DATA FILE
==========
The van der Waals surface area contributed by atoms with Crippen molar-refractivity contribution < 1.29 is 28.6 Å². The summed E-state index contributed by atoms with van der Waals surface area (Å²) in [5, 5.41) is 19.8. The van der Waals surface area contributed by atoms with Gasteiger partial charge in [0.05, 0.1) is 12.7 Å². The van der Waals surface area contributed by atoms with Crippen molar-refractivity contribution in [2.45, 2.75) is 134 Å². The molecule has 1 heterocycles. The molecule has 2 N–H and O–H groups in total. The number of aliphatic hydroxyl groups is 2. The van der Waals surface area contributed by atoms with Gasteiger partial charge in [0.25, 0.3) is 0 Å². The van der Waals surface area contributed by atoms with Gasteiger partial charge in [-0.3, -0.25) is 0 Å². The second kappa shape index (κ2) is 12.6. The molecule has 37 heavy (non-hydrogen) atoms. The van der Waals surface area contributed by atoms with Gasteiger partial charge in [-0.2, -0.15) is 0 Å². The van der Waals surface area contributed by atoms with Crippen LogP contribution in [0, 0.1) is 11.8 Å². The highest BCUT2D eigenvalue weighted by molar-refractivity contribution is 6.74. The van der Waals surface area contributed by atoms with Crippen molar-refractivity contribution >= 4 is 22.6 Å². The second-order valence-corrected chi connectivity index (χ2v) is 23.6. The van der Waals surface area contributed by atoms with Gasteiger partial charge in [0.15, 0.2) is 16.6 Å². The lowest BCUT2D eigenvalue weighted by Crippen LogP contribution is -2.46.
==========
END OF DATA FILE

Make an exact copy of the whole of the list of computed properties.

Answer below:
The van der Waals surface area contributed by atoms with Crippen molar-refractivity contribution < 1.29 is 28.6 Å². The summed E-state index contributed by atoms with van der Waals surface area (Å²) in [5, 5.41) is 19.8. The van der Waals surface area contributed by atoms with Gasteiger partial charge in [0.05, 0.1) is 12.7 Å². The van der Waals surface area contributed by atoms with Crippen molar-refractivity contribution in [2.45, 2.75) is 134 Å². The molecule has 1 heterocycles. The molecule has 2 N–H and O–H groups in total. The number of aliphatic hydroxyl groups is 2. The van der Waals surface area contributed by atoms with Gasteiger partial charge in [0.25, 0.3) is 0 Å². The van der Waals surface area contributed by atoms with Gasteiger partial charge in [-0.3, -0.25) is 0 Å². The second kappa shape index (κ2) is 12.6. The molecule has 37 heavy (non-hydrogen) atoms. The van der Waals surface area contributed by atoms with Gasteiger partial charge in [-0.2, -0.15) is 0 Å². The van der Waals surface area contributed by atoms with Crippen LogP contribution in [0, 0.1) is 11.8 Å². The highest BCUT2D eigenvalue weighted by molar-refractivity contribution is 6.74. The van der Waals surface area contributed by atoms with Crippen molar-refractivity contribution >= 4 is 22.6 Å². The second-order valence-corrected chi connectivity index (χ2v) is 23.6. The van der Waals surface area contributed by atoms with Gasteiger partial charge in [0.15, 0.2) is 16.6 Å². The lowest BCUT2D eigenvalue weighted by Crippen LogP contribution is -2.46.